The filing period for the Albany City Council closed on Thursday, and the three members whose terms end this year are not on the list of candidates, which means a 50 percent turnover in council membership in 2021.
If Councilmen Bill Coburn, Rich Kellum and Mike Sykes had announced ahead of time they would not run again, I missed it.
In Ward 1, three candidates are competing to succeed Sykes, a business owner completing one term on the council. They are Keith Kolkow, whose filing paper says he works in “nonprofit development;” Matilda Novak, a restaurateur and voice actress; and Sean Knowles, employed at Albany Box Company.
In Ward 2, the candidates to succeed Coburn, retired from electrical contracting, are former Councilman Ray Kopczynski, who’s also retired; and Amanda Dant, self-employed as a floral designer.
Ward 3 Councilor Kellum recently sold his welding supply business. Competing to succeed him are Marilyn Smith, who retired in June as the city’s public information officer; and Jessica Brenneman, a dog groomer and business owner who serves on the city budget committee.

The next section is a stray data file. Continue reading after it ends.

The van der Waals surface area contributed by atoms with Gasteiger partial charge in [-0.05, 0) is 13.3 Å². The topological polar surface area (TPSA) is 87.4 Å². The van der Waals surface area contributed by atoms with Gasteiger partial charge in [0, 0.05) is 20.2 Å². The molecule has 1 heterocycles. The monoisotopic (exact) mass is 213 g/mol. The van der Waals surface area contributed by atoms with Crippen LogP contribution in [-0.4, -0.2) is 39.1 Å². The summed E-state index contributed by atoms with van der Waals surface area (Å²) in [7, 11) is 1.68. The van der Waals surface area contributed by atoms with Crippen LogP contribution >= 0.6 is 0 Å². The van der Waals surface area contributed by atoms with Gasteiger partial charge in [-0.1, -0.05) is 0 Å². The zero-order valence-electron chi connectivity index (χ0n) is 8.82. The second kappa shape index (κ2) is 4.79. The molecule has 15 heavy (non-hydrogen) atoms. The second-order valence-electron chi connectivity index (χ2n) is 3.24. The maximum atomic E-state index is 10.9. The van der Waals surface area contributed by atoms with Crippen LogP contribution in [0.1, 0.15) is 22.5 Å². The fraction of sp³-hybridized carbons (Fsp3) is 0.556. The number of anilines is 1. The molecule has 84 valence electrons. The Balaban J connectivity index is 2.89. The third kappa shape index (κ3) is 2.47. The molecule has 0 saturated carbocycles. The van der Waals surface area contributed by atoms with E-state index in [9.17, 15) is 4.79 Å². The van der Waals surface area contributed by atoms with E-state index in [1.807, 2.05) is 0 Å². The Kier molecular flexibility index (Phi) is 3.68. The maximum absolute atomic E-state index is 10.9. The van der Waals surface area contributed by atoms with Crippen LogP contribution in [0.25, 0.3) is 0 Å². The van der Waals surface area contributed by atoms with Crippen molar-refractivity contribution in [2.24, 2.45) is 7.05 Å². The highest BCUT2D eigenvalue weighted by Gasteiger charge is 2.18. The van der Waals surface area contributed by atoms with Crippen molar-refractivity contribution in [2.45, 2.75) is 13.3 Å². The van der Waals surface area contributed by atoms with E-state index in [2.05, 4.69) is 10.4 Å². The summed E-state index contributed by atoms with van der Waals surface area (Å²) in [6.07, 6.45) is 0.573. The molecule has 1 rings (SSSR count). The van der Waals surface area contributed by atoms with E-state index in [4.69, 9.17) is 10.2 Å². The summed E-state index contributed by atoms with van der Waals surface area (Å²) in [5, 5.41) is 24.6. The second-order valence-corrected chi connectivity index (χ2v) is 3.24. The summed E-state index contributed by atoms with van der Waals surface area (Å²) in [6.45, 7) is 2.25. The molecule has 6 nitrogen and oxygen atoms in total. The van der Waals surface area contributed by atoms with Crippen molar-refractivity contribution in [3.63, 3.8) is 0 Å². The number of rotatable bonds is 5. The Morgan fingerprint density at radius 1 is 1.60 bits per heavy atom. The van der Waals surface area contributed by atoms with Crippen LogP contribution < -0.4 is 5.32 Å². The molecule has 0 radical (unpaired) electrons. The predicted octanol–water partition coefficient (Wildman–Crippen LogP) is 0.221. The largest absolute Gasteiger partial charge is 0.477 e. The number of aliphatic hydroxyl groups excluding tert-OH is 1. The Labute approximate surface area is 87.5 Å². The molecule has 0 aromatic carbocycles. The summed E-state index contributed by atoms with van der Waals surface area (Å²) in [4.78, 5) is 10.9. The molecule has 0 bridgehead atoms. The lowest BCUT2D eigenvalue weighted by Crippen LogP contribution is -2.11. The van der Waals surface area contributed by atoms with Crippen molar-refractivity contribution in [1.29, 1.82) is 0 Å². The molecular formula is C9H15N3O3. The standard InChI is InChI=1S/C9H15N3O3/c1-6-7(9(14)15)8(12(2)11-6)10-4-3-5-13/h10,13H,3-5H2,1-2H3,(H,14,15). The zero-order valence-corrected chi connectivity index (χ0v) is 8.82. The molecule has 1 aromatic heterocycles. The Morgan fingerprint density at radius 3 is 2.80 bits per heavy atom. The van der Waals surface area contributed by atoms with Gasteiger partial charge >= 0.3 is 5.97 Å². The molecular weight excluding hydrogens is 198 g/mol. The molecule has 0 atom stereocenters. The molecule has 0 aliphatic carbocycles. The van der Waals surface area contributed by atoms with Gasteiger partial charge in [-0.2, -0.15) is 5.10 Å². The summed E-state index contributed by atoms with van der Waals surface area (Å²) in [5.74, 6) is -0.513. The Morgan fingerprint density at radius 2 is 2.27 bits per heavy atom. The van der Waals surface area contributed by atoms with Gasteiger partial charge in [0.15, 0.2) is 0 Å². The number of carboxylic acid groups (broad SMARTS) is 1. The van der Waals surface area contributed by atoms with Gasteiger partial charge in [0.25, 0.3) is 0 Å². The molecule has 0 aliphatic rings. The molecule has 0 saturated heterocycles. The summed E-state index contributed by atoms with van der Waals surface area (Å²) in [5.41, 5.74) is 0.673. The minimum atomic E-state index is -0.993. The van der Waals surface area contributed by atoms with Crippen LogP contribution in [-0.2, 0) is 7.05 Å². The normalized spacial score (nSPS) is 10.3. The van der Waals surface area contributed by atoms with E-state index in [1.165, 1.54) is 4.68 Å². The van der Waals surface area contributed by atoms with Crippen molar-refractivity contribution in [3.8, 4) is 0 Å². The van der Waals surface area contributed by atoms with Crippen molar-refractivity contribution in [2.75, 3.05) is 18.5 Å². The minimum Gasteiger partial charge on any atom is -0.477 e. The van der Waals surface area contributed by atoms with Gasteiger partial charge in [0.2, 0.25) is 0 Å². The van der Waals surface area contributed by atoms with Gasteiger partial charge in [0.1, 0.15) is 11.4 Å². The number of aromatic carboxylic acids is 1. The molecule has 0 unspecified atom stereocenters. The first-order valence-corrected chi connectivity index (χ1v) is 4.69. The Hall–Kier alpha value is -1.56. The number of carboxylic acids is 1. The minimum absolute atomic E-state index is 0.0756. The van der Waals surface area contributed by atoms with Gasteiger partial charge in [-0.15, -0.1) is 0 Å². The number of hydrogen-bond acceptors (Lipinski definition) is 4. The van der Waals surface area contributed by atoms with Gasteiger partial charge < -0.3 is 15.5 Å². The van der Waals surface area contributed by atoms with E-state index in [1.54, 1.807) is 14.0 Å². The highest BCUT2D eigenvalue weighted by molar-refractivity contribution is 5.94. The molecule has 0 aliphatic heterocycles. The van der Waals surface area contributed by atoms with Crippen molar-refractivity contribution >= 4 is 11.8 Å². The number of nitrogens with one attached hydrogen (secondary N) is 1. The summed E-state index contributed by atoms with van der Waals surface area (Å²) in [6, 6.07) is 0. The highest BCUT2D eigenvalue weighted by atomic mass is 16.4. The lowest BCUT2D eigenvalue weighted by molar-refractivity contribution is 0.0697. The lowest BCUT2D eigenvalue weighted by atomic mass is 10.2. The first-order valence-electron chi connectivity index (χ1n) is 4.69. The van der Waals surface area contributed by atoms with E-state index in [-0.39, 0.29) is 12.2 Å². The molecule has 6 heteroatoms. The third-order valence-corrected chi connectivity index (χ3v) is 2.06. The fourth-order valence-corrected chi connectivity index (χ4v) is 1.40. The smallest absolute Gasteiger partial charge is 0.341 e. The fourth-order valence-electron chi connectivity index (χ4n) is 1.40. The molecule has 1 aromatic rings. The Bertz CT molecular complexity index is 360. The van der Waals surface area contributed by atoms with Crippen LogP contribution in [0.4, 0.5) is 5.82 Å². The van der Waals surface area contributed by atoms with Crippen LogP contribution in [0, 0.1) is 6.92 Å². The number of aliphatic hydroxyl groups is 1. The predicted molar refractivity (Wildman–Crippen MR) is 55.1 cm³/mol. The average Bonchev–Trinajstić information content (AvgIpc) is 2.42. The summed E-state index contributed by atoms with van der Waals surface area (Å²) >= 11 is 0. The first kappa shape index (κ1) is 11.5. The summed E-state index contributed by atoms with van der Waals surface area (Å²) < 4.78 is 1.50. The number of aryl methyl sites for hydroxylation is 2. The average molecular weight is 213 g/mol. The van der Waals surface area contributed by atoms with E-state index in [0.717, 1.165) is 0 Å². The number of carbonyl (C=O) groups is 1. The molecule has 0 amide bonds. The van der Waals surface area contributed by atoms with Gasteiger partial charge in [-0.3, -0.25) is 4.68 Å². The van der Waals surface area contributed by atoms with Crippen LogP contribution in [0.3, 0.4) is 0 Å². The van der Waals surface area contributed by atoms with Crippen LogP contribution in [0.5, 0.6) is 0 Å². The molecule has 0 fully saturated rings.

Jill Van Buren, a retired elections supervisor in Linn and Benton counties, late Thursday withdrew as a candidate in Ward 3. In an email she said Smith was the best candidate because of her long employment in the city administration.
Mayor Sharon Konopa, who lists her occupation as “mayor of Albany,” and Councilman Alex Johnson II, an insurance professional, remain as the only candidates for mayor. If Johnson wins, the council would elect someone to fill his council position in Ward 2.
The filing form has an optional line that asks about “race and ethnicity.” Some candidates left it blank and others said “Caucasian.” Johnson, a Navy veteran and as far as I know the first African-American to be elected to the Albany council, answered: “American.”
No matter how all this comes out, the council next year will have a substantially different makeup in personalities and outlook from the one Albany has had for the last eight years or more.
How this may affect the outcome on pending controversies we’ll see if and when candidates answer questions during the weeks before election day Nov 3. What controversies? Well, among them, how to close the looming gap in the city budget; what size and style of buildings to allow in historic districts; and how much money to spend on giving the riverfront a new face. (hh)